• Aliki Reddy

You Are Not Your Thoughts

Just for a moment, consider what it would be like if you realized not a single thought you had was true. In that moment you would be completely free of the influence of any concepts that were created in your head. You would be free of the apparent truth of your judgements, your doubts, your worries, your self-limiting thoughts and your "shoulds."


How to Coach Yourself Using these Wisdom Quotes:


  1. Give yourself time to go through each point slowly

  2. Consider your answers to any questions

  3. Explore the links but come back to this page until you finish all the points

  4. Pay particular attention to anything that touches your heart


1. The Temporary Energy of Thought


"There is nothing solid or permanent in your thinking. Every thought you have comes and then it goes. The instant you have a new thought, the last thought you had no longer exists. This is the illusory nature of your thinking.

You can realize the illusory nature of thought. You can realize that every thought that is created is not true in and of itself. Every thought is neutral. It is a temporary condensation of energy that doesn't mean anything unless you believe it to be true and ascribe meaning to it.

You may have thought, "I am stupid," but that thought is not truth. It is only a made-up interpretation. It is "just" a thought. It is not reality; it is only a construct.

It is just energy.

It is like a cloud that appears and then disappears in the sky. It is like smoke that dissolves into thin air. It is like a mirage that appears real until you look at it from up close and you see that there is no real substance to it. It is like a rope that you, for a moment, believed was a snake. The "snake" is just an illusion.

Just for a moment, consider what it would be like if you realized not a single thought you had was true.

In that moment you would be completely free of the influence of any concepts that were created in your head. You would be free of the apparent truth of your judgements, your doubts, your worries, your self-limiting thoughts and your "shoulds."


~Dr. Dicken Bettinger and Natasha Swerdloff, Coming Home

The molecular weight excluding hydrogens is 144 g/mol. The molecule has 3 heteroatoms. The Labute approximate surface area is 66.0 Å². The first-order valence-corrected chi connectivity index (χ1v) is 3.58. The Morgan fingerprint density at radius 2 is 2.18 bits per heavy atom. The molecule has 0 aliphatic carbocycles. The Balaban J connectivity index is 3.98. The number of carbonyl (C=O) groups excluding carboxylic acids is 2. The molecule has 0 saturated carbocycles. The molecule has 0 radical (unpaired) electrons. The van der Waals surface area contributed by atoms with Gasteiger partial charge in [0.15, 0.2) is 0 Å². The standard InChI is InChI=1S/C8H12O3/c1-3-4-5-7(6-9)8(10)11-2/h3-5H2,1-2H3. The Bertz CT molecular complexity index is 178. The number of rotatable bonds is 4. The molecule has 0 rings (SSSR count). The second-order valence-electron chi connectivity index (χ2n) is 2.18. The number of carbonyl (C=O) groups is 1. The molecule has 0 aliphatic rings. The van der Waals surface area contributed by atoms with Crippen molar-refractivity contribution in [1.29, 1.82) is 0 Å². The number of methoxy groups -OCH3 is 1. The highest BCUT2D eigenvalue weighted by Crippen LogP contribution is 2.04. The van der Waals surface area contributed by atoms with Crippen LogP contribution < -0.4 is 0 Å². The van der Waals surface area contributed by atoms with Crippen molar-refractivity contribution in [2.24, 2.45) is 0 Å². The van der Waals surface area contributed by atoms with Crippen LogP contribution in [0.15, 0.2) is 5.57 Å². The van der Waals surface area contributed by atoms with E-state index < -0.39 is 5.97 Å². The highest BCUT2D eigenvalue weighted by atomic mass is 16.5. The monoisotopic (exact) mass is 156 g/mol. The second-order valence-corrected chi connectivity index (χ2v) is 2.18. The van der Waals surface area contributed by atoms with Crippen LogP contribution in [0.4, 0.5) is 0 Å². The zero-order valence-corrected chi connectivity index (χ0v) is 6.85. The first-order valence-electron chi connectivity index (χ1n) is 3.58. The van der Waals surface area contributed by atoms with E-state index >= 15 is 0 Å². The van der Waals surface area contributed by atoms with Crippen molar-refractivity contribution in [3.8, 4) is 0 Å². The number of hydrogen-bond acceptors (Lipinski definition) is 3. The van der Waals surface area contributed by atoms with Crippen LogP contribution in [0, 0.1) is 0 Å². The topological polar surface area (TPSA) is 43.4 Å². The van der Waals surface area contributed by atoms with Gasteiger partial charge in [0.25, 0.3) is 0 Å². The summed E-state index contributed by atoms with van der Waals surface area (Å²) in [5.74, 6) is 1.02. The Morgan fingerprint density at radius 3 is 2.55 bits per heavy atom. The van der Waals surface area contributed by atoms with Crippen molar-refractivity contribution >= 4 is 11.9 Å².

COACHING NOTES:

"You can realize the illusory nature of thought. You can realize that every thought that is created is not true in and of itself." Yes, you can. We all can. Providing we're open.

"Every thought is neutral. It is a temporary condensation of energy that doesn't mean anything unless you believe it to be true and ascribe meaning to it." Dwell on these words for a moment or two.


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2. Unravelling the Mind

"There are sincere men and women who want to be free of suffering. I was one of those without realizing it.

I tested what happened when I didn’t respond to the thoughts of “I want,” “I need,” “I shouldn’t,” “I should.” I witnessed the world beyond those apparent requirements, and I found none of them to be true. None of those thoughts could stand up to inquiry.

You could discover this even if you tested it for just twenty-four hours, with one meal. Someone might give you a small bowl of rice, and that’s it for twenty-four hours, and the I-know mind would say, “This isn’t enough nourishment; I’m still hungry; I’m too weak; I’ll get sick; I’ll die.”

But when you allow each thought to be met with “Is it true?” life will show itself to you. Eventually, you find yourself ending every thought with a question mark, not with a period. You’re able to rest in the never-ending enlightenment of the don’t-know mind."

~Byron Katie, A Mind at Home With Itself

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"A mind unquestioned is the world of suffering. It’s that simple.

If a thought is stressful, and we question it, it’s gone, until the mind finally understands itself. And that’s when the laughter begins.

The mind begins to pull its own thread and unravel everything it believes. And what’s left is always kinder. I love that. And finally the only thing that’s left, if anything, is gratitude."


~Byron Katie

COACHING NOTES:

I remember the first time I made the shift from believing my thoughts to inquiring if they were true. Suddenly I saw through decades of unnecessary suffering and with that came a delightful absence of stress. Since then, there has been a steady unraveling going on as my false beliefs, concepts and identity become exposed.